Sing of electric sheep

Poppet processes her aversion to modern life through orchestrated electropop.

Poppet searches for traces of patriotism.

Poppet searches for traces of patriotism.

Alexander pomper

Check out Poppet at 9 p.m. on February 8 at Art Street, 300 First Avenue. The cover is $10.

What truly makes America great?

It was a question posed by Molly Raney’s friend after some dark political conversations last fall. Raney, better known onstage as Poppet, couldn’t spell an answer then, much less a patriotic one.

And who could blame her? She felt fearful and disillusioned about the election’s possibilities. About political polarization and resurging racism. About DIY artists like herself being pushed out as she observed the response to the Oakland warehouse fire in December, where she lost two friends.

Her addiction to Facebook didn’t help. News feeds angered her, particularly those needlessly burning headlines, sharpened like pitchforks.

Though technology dissuades her, Raney relies on it as the engine of her music. In recordings, Poppet’s baroque timbre of digital harpsichords and self-layered choral symphonies throb to the pulse of an electronic backbeat, the songs devised mostly through computer programs. Her tandem of woman and machine shines onstage, with a workshop of loop pedals, synth keys, cables and gadgetry forging a grand choir through a single body and voice.

“I couldn’t be the artist that I am today without the programs and equipment that I use,” Raney said. “But at the same time, technology is preying on our basic human instincts. It sucks us in and makes us so dependent on it.”

These conflicts inspired the themes of “Disenchantment Affects,” a 28-date protest tour in the U.S. and Canada. Raney said the tour critiques millennial apathy, technology and U.S. politics, but she also wants to rediscover what it means to be born and raised in the country.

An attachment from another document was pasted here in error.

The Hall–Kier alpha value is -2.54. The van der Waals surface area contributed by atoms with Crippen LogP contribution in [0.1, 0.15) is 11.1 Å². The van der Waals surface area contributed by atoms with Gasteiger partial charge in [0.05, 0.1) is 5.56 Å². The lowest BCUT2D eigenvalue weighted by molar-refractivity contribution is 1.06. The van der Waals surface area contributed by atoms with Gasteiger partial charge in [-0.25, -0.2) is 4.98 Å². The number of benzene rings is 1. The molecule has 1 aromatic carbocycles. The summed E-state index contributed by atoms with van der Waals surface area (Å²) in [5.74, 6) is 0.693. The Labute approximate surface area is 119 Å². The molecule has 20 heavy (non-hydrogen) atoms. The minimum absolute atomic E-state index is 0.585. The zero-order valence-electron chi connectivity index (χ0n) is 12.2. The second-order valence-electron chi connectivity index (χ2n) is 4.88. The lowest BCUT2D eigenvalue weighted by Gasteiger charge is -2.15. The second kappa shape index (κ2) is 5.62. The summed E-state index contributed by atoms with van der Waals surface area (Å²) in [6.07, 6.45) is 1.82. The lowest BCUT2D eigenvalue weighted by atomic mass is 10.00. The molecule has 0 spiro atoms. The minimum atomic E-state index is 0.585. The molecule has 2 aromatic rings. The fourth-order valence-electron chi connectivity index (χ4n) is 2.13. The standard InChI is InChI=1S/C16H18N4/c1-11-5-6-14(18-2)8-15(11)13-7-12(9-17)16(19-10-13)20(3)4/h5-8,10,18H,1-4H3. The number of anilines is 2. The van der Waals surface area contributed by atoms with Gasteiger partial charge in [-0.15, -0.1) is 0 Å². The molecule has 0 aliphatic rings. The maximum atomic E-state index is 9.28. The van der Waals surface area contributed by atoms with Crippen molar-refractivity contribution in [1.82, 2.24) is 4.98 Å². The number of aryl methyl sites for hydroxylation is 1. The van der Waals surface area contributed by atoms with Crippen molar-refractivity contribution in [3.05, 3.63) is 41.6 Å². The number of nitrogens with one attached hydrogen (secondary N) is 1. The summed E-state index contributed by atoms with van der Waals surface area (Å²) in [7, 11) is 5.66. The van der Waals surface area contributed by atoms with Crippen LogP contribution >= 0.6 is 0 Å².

“I think one of the most damaging things is that we all have this negativity surrounding our identity as Americans,” Raney said. “It’s not helping us get out of this apathetic structure that we’ve built for ourselves.”

Raney challenges that apathy through her music: The song “Plastic Tricycle,” on her launch album The Blue Sky is Always Blue, imagines pirates and monsters invading her dreams. Raney’s voice dilates in tenderly infantile ways to a toy music box of electronic bells and chirps.

Her second release, Desolation Lovesongs, shows a growing bout between lighthearted simplicity and darker, more complex arrangements anchored in reality, including the cinematic dirge of opera-orchestra in her cover of “All is Loneliness,” and her lyrical reflection of love in “Married to the Backyard”: “It’s the 21st century. Love is worthless.”

Raney’s music, no matter how sinisterly themed, hasn’t abandoned whimsical imagination, though she feared that spirit would die off.

“But over time I’ve learned that Poppet’s just evolving,” Raney said. “There’s no death, it’s just changing.”

Now on tour, the object of her enchantment is her generation’s indifference. On February 8, she’ll play downtown for the monthlong Art Street exhibition, performing with Los Angeles-based indie-pop group T.V. Girl, which joined her on tour.

“I hope [the performance] changes people’s perspectives,” Raney said. “I can’t be certain. It feels like I’m making the smallest difference in people’s lives, even just by opening their minds to a certain type of expression.”